Harvard economist and fellow Catonian Jeff Miron suggests that the Kagan nomination will spark renewed discussion of the question: “Should judges follow the Constitution?” I hope not, because in practice those are seldom particularly useful discussions.
I tend to agree with Ronald Dworkin that there is just not that much interesting disagreement about whether judges should “follow the Constitution” or “apply” rather than “make” law. The interesting differences between judicial philosophies are about what that entails. The cases where it’s obvious what it means to “follow the Constitution” tend not to make it before the Supreme Court—though one can of course argue that in this domain or that, no plausible theory will sustain the Court’s interpretation.
To the extent that one thinks one’s own interpretive approach is the correct one, of course, it will make sense to think of divergent rulings yielded by other approaches as failing to “follow” (the correct interpretation of) the Constitution. And there’s a rhetorical advantage to framing legal disagreement this way. But it also gives you useless spectacles like Sonia Sotomayor professing that her judicial philosophy is “fidelity to the law.”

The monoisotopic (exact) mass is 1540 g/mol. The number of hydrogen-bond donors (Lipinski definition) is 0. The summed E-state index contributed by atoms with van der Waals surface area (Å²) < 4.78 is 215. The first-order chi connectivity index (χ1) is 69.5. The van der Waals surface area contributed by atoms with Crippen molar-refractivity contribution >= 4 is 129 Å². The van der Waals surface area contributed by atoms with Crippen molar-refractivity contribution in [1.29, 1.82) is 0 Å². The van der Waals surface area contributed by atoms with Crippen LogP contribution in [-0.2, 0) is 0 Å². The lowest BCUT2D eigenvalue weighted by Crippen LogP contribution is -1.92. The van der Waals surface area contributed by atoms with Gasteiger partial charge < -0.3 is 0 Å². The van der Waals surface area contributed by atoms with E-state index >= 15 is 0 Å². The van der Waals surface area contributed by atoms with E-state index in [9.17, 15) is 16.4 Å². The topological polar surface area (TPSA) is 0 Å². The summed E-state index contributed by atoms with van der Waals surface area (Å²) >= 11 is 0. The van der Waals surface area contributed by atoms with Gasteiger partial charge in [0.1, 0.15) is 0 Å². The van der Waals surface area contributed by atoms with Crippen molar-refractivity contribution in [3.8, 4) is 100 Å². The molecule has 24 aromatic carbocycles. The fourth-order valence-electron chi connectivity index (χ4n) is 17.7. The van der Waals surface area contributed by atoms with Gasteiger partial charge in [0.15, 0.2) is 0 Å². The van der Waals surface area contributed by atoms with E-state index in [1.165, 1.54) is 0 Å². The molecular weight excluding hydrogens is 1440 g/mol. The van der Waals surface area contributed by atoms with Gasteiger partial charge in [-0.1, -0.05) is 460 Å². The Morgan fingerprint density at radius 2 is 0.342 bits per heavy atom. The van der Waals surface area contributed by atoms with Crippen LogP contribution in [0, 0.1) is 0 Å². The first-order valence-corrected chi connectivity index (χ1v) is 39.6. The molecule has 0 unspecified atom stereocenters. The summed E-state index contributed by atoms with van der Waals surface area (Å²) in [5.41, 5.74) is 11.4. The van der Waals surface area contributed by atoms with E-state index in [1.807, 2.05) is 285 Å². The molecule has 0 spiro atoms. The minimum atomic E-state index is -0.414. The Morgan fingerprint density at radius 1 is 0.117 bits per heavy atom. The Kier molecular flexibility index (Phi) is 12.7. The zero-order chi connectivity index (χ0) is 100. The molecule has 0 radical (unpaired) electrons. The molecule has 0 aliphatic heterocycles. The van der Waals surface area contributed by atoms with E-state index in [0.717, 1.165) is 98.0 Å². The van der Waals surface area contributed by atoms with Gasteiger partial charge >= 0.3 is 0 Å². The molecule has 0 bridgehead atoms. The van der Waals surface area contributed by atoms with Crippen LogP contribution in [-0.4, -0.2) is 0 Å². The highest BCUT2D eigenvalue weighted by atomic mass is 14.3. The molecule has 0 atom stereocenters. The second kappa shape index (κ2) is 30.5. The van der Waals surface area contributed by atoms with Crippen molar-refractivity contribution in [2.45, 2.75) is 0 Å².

This is sort of like learning that her moral philosophy is “a theory of how one ought to behave.” It’s not totally content-free insofar as it seems to rule out various species of nihilism or non-cognitivism, and maybe even suggests a view that focuses on rules or dispositions rather than outcomes. But it doesn’t really say what one’s theory is so much as it lays out a very broad conception of what it means to have “a moral theory.”
So I don’t want to waste any hearing time learning whether Elena Kagan thinks judges ought to follow the Constitution. I’m sure she does, and will be only too happy to wax poetic on the topic. I want to know what interpretive methods she believes constitute that fidelity. Despite her own past assaults on the “vapid and shallow parade” of judicial confirmation hearings, I don’t expect her to be too forthcoming when it comes questions about the specific conclusions those methods might yield on various hot-button issues. But there’s plenty of useful probing to be done in the vast terrain between “will you uphold the Constitution?” and “would you uphold Casey?”